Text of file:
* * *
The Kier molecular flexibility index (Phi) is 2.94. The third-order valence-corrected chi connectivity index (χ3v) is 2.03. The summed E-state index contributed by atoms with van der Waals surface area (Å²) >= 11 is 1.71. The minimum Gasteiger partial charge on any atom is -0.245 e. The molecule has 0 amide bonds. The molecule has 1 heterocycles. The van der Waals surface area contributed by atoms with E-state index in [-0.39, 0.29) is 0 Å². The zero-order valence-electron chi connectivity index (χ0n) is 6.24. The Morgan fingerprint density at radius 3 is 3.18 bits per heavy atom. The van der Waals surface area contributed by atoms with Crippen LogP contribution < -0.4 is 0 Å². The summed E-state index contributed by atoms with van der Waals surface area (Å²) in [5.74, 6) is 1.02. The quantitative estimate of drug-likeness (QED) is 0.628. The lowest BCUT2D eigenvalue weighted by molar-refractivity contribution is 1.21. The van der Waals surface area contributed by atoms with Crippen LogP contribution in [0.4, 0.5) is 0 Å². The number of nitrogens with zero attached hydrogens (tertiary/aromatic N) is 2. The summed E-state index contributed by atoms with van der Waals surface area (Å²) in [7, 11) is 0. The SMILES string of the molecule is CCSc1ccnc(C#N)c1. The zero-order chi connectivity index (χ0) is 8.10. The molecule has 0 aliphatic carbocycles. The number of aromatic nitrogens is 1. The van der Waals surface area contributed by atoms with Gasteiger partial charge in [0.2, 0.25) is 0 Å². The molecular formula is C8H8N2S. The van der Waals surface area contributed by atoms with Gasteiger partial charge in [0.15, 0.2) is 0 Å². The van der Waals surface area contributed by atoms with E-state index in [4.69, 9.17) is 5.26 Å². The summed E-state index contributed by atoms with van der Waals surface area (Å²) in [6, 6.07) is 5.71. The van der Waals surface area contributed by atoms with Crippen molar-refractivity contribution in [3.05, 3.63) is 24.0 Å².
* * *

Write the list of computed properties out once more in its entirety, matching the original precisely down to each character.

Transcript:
The Kier molecular flexibility index (Phi) is 2.94. The third-order valence-corrected chi connectivity index (χ3v) is 2.03. The summed E-state index contributed by atoms with van der Waals surface area (Å²) >= 11 is 1.71. The minimum Gasteiger partial charge on any atom is -0.245 e. The molecule has 0 amide bonds. The molecule has 1 heterocycles. The van der Waals surface area contributed by atoms with E-state index in [-0.39, 0.29) is 0 Å². The zero-order valence-electron chi connectivity index (χ0n) is 6.24. The Morgan fingerprint density at radius 3 is 3.18 bits per heavy atom. The van der Waals surface area contributed by atoms with Crippen LogP contribution < -0.4 is 0 Å². The summed E-state index contributed by atoms with van der Waals surface area (Å²) in [5.74, 6) is 1.02. The quantitative estimate of drug-likeness (QED) is 0.628. The lowest BCUT2D eigenvalue weighted by molar-refractivity contribution is 1.21. The van der Waals surface area contributed by atoms with Crippen LogP contribution in [0.4, 0.5) is 0 Å². The number of nitrogens with zero attached hydrogens (tertiary/aromatic N) is 2. The summed E-state index contributed by atoms with van der Waals surface area (Å²) in [7, 11) is 0. The SMILES string of the molecule is CCSc1ccnc(C#N)c1. The zero-order chi connectivity index (χ0) is 8.10. The molecule has 0 aliphatic carbocycles. The number of aromatic nitrogens is 1. The van der Waals surface area contributed by atoms with Gasteiger partial charge in [0.2, 0.25) is 0 Å². The molecular formula is C8H8N2S. The van der Waals surface area contributed by atoms with Gasteiger partial charge in [0.15, 0.2) is 0 Å². The van der Waals surface area contributed by atoms with E-state index in [4.69, 9.17) is 5.26 Å². The summed E-state index contributed by atoms with van der Waals surface area (Å²) in [6, 6.07) is 5.71. The van der Waals surface area contributed by atoms with Crippen molar-refractivity contribution in [3.05, 3.63) is 24.0 Å².